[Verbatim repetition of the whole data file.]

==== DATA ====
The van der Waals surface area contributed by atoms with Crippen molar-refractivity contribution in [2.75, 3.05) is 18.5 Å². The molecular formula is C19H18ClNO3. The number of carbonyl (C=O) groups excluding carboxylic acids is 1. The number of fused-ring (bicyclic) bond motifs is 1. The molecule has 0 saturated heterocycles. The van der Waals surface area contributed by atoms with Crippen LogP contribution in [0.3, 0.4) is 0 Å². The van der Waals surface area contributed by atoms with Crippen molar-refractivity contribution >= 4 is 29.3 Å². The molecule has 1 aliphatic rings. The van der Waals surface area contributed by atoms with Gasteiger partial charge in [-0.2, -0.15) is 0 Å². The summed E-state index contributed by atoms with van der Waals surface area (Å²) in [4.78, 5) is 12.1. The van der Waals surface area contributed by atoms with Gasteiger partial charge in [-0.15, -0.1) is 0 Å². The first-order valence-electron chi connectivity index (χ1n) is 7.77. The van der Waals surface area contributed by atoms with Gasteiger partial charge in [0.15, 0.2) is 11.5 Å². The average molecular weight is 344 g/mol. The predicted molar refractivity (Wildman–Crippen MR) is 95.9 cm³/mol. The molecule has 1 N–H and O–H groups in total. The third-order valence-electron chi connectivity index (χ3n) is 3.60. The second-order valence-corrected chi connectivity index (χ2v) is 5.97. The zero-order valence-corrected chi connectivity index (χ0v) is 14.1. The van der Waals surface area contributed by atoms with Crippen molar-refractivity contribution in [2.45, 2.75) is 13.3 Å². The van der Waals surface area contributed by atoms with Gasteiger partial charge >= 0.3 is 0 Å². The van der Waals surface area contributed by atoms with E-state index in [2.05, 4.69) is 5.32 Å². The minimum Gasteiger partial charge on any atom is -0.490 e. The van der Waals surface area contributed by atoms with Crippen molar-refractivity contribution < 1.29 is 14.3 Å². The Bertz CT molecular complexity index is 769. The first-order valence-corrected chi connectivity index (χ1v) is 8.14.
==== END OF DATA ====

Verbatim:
The van der Waals surface area contributed by atoms with Crippen molar-refractivity contribution in [2.75, 3.05) is 18.5 Å². The molecular formula is C19H18ClNO3. The number of carbonyl (C=O) groups excluding carboxylic acids is 1. The number of fused-ring (bicyclic) bond motifs is 1. The molecule has 0 saturated heterocycles. The van der Waals surface area contributed by atoms with Crippen LogP contribution in [0.3, 0.4) is 0 Å². The van der Waals surface area contributed by atoms with Crippen molar-refractivity contribution >= 4 is 29.3 Å². The molecule has 1 aliphatic rings. The van der Waals surface area contributed by atoms with Gasteiger partial charge in [-0.2, -0.15) is 0 Å². The summed E-state index contributed by atoms with van der Waals surface area (Å²) in [4.78, 5) is 12.1. The van der Waals surface area contributed by atoms with Gasteiger partial charge in [-0.15, -0.1) is 0 Å². The first-order valence-electron chi connectivity index (χ1n) is 7.77. The van der Waals surface area contributed by atoms with Gasteiger partial charge in [0.15, 0.2) is 11.5 Å². The average molecular weight is 344 g/mol. The predicted molar refractivity (Wildman–Crippen MR) is 95.9 cm³/mol. The molecule has 1 N–H and O–H groups in total. The third-order valence-electron chi connectivity index (χ3n) is 3.60. The second-order valence-corrected chi connectivity index (χ2v) is 5.97. The zero-order valence-corrected chi connectivity index (χ0v) is 14.1. The van der Waals surface area contributed by atoms with Crippen molar-refractivity contribution in [2.45, 2.75) is 13.3 Å². The van der Waals surface area contributed by atoms with Gasteiger partial charge >= 0.3 is 0 Å². The van der Waals surface area contributed by atoms with E-state index in [2.05, 4.69) is 5.32 Å². The minimum Gasteiger partial charge on any atom is -0.490 e. The van der Waals surface area contributed by atoms with Crippen molar-refractivity contribution < 1.29 is 14.3 Å². The Bertz CT molecular complexity index is 769. The first-order valence-corrected chi connectivity index (χ1v) is 8.14.